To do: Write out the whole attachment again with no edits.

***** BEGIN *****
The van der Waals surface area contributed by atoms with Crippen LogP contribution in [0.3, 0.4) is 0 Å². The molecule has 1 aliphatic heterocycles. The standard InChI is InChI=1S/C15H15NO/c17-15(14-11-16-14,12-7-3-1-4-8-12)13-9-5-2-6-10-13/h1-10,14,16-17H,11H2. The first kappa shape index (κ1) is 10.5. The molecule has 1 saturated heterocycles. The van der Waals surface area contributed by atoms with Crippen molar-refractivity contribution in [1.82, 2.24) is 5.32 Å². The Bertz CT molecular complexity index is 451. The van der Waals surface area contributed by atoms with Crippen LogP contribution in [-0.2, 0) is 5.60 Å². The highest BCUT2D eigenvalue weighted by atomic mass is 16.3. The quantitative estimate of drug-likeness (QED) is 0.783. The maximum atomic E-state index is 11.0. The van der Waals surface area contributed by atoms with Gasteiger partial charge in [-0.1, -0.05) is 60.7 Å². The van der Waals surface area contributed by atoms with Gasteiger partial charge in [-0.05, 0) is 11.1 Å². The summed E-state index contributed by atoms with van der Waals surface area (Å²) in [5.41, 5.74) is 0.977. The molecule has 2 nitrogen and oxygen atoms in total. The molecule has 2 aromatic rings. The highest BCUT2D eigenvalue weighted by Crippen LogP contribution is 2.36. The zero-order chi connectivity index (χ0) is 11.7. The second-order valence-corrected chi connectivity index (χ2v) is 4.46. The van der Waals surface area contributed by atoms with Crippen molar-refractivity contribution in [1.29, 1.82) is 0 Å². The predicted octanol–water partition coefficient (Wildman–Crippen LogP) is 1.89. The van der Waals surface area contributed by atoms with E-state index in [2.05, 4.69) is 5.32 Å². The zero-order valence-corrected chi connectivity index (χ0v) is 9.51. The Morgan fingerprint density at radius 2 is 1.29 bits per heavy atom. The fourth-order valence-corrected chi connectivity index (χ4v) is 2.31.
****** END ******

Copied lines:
The van der Waals surface area contributed by atoms with Crippen LogP contribution in [0.3, 0.4) is 0 Å². The molecule has 1 aliphatic heterocycles. The standard InChI is InChI=1S/C15H15NO/c17-15(14-11-16-14,12-7-3-1-4-8-12)13-9-5-2-6-10-13/h1-10,14,16-17H,11H2. The first kappa shape index (κ1) is 10.5. The molecule has 1 saturated heterocycles. The van der Waals surface area contributed by atoms with Crippen molar-refractivity contribution in [1.82, 2.24) is 5.32 Å². The Bertz CT molecular complexity index is 451. The van der Waals surface area contributed by atoms with Crippen LogP contribution in [-0.2, 0) is 5.60 Å². The highest BCUT2D eigenvalue weighted by atomic mass is 16.3. The quantitative estimate of drug-likeness (QED) is 0.783. The maximum atomic E-state index is 11.0. The van der Waals surface area contributed by atoms with Gasteiger partial charge in [-0.1, -0.05) is 60.7 Å². The van der Waals surface area contributed by atoms with Gasteiger partial charge in [-0.05, 0) is 11.1 Å². The summed E-state index contributed by atoms with van der Waals surface area (Å²) in [5.41, 5.74) is 0.977. The molecule has 2 nitrogen and oxygen atoms in total. The molecule has 2 aromatic rings. The highest BCUT2D eigenvalue weighted by Crippen LogP contribution is 2.36. The zero-order chi connectivity index (χ0) is 11.7. The second-order valence-corrected chi connectivity index (χ2v) is 4.46. The van der Waals surface area contributed by atoms with Crippen molar-refractivity contribution in [1.29, 1.82) is 0 Å². The predicted octanol–water partition coefficient (Wildman–Crippen LogP) is 1.89. The van der Waals surface area contributed by atoms with E-state index in [2.05, 4.69) is 5.32 Å². The zero-order valence-corrected chi connectivity index (χ0v) is 9.51. The Morgan fingerprint density at radius 2 is 1.29 bits per heavy atom. The fourth-order valence-corrected chi connectivity index (χ4v) is 2.31.